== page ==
Dollhouse
Belonging

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Morality Bites
ve the influence to do that, and instead decides to punish her for the attempt, saying that what she's actually going to do is have Sierra imprinted and given to him -- permanently. I think Adelle might have been better advised to make her case to someone at Rossum, but her emotions in the matter have clearly taken over, which is nice to see, even though it means she's not that great at her job, not that this is the first evidence of that. Speaking of which, he adds that if she gets it done by the end of business that day, he'll see to it that she keeps her position, and then thanks her for the tea. Heh. Adelle watches him go and wonders how she cocked this one up so royally.

Echo walks through the atrium with that book in hand, and stops for a moment to purposefully pick a leaf off a large potted plant. From the stairs, Boyd observes this. I cannot imagine the number of paragraph breaks there would be in this recap if every scene were this short.

In her office, Adelle's eyes are bugging out in a very non-British way as Harding tries to spin the whole Nolan/Sierra thing as a positive, saying Priya will be placed in a lovely home with a man she adores, so why should they bother Rossum with the details? Adelle, unsurprisingly, does not see the situation that way, and asks, "If we do this, what does that make us?" Given what we've seen on the show so far, you might think that trying to introduce the concept of morality to a Rossum employee would be akin to teaching a pig to sing (won't work, will only anger the pig, etc.), and in this case you'd be absolutely right, as Harding points out that they're not so wonderfully moral as it is, bringing up Adelle's "Miss Lonelyhearts" escapades with Victor as a rather cutting example. Wounded, Adelle feebly starts to babble something in her defense, but Harding really couldn't care less, as he offers that everyone "likes to take something home from the office every once in a while." I'll trade her two bottles of correction fluid and a stapler for Victor any time. Harding, however, goes on that the dalliances with Victor were "the least of [her] indiscretions," and I'm not sure either that I know what he's talking about or that I want to know if I don't. As Adelle hangs her head, Harding adds that if the feeling that she's "decent and moral" helps her get through her day, fine by him, but not if it's going to interfere with the smooth running of the house, and if she won't do what they tell her, they'll find someone who will. "And I promise, you wouldn't like the early retirement plan." His even temperament and affable smile on that last line are far scarier than any anger-based approach could be, as demonstrated when Adelle swivels her head toward him in genuine fear. He drops the smile: "Imprint the girl. Send her to him. Close the account." Whatever she may say about her superiors, they can't be accused of being unclear in this particular circumstance.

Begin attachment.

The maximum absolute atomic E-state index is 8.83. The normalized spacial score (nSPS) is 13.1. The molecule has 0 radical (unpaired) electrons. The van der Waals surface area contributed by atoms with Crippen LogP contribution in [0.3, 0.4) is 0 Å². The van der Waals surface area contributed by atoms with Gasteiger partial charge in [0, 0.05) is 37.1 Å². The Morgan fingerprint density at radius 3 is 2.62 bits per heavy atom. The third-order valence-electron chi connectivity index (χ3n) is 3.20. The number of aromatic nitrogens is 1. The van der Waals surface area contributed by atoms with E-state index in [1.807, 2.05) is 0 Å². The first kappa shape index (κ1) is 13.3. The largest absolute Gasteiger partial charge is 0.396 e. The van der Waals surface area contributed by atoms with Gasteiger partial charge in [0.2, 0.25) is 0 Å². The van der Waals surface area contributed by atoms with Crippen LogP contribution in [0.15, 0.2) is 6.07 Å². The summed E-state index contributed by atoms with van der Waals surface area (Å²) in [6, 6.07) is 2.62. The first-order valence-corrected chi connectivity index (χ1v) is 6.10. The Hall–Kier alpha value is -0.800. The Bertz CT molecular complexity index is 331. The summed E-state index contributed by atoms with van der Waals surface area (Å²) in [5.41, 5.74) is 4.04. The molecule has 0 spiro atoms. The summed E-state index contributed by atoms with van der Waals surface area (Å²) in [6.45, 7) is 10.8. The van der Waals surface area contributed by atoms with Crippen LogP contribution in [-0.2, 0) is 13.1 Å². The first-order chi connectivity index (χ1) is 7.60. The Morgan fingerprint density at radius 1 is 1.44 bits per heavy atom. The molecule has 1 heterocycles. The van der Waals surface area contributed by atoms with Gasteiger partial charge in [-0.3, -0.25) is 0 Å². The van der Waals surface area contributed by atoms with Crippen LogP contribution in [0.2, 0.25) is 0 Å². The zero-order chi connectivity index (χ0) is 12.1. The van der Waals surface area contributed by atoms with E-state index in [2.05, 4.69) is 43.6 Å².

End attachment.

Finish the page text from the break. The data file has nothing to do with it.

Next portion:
Victor, still adorably carrying the paints in his shirt, brings them into the shower, in which he starts to dispose of the offending color by running it under the water. Sierra, however, sees him and follows him in to ask what he's doing. When he tells her that now she won't have to use that color anymore, she smiles and approaches him, sticking her finger in the paint and playfully smearing some of it on his face. Good thing he forgets things easily, or he might be a little more sensitive to someone marking up that pretty mug of his. They giggle as he returns the favor, but after a moment, a different face-related memory rears its ugly head, as Sierra's image gives way to a flashback of a guy in uniform with black camouflage marks on his face yelling something at Victor in the middle of some sort of deathly situation, clearly a flashback to the same or a similar incident we saw back in "Echoes." I hope that means an origins of Victor episode is coming up soon. Noting the change in Victor's demeanor, Sierra's smile fades, and then after another flashback to the guy yelling "WHAT DO WE DO?" Victor collapses, mumbling desperately about wanting to take charge. Ah, so Echo deliberately engineered this to get Victor to remember his past. I wonder how she got access to his original imprint in order to figure out how to trigger the memory, hmm? Anyway, Sierra holds Victor and tells him it's okay as the water washes somewhat baptismally around them.